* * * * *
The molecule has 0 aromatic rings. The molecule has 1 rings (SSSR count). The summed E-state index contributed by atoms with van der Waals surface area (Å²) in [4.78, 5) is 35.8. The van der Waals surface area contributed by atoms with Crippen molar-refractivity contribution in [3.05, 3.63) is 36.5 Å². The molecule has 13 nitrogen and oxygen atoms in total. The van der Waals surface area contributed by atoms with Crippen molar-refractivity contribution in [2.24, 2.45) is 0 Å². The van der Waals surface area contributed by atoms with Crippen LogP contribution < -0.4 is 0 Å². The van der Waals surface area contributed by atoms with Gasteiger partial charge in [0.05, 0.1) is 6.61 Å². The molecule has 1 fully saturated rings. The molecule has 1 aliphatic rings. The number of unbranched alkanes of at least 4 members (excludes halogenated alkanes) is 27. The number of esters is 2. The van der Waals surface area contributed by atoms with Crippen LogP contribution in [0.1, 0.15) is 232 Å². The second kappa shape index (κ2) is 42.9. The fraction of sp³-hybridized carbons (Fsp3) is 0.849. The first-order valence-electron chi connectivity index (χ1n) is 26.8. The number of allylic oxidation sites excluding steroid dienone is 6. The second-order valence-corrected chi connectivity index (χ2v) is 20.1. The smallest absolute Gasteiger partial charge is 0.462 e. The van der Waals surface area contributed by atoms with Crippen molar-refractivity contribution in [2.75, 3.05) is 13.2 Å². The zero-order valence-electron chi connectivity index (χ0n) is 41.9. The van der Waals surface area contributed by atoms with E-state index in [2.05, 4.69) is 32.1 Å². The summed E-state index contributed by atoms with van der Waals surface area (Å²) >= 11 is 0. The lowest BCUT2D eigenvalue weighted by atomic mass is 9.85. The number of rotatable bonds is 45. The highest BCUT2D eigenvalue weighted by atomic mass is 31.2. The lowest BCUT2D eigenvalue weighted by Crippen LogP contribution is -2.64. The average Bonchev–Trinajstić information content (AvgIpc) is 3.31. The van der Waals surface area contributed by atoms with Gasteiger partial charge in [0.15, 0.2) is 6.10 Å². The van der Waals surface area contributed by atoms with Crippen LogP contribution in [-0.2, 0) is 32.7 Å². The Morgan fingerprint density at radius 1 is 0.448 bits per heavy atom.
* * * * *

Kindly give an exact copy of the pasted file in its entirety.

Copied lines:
The molecule has 0 aromatic rings. The molecule has 1 rings (SSSR count). The summed E-state index contributed by atoms with van der Waals surface area (Å²) in [4.78, 5) is 35.8. The van der Waals surface area contributed by atoms with Crippen molar-refractivity contribution in [3.05, 3.63) is 36.5 Å². The molecule has 13 nitrogen and oxygen atoms in total. The van der Waals surface area contributed by atoms with Crippen molar-refractivity contribution in [2.24, 2.45) is 0 Å². The van der Waals surface area contributed by atoms with Crippen LogP contribution < -0.4 is 0 Å². The van der Waals surface area contributed by atoms with Gasteiger partial charge in [0.05, 0.1) is 6.61 Å². The molecule has 1 fully saturated rings. The molecule has 1 aliphatic rings. The number of unbranched alkanes of at least 4 members (excludes halogenated alkanes) is 27. The number of esters is 2. The van der Waals surface area contributed by atoms with Crippen LogP contribution in [0.1, 0.15) is 232 Å². The second kappa shape index (κ2) is 42.9. The fraction of sp³-hybridized carbons (Fsp3) is 0.849. The first-order valence-electron chi connectivity index (χ1n) is 26.8. The number of allylic oxidation sites excluding steroid dienone is 6. The second-order valence-corrected chi connectivity index (χ2v) is 20.1. The smallest absolute Gasteiger partial charge is 0.462 e. The van der Waals surface area contributed by atoms with Crippen molar-refractivity contribution in [2.75, 3.05) is 13.2 Å². The zero-order valence-electron chi connectivity index (χ0n) is 41.9. The van der Waals surface area contributed by atoms with E-state index in [2.05, 4.69) is 32.1 Å². The summed E-state index contributed by atoms with van der Waals surface area (Å²) >= 11 is 0. The lowest BCUT2D eigenvalue weighted by atomic mass is 9.85. The number of rotatable bonds is 45. The highest BCUT2D eigenvalue weighted by atomic mass is 31.2. The lowest BCUT2D eigenvalue weighted by Crippen LogP contribution is -2.64. The average Bonchev–Trinajstić information content (AvgIpc) is 3.31. The van der Waals surface area contributed by atoms with Gasteiger partial charge in [0.15, 0.2) is 6.10 Å². The van der Waals surface area contributed by atoms with Crippen LogP contribution in [-0.2, 0) is 32.7 Å². The Morgan fingerprint density at radius 1 is 0.448 bits per heavy atom.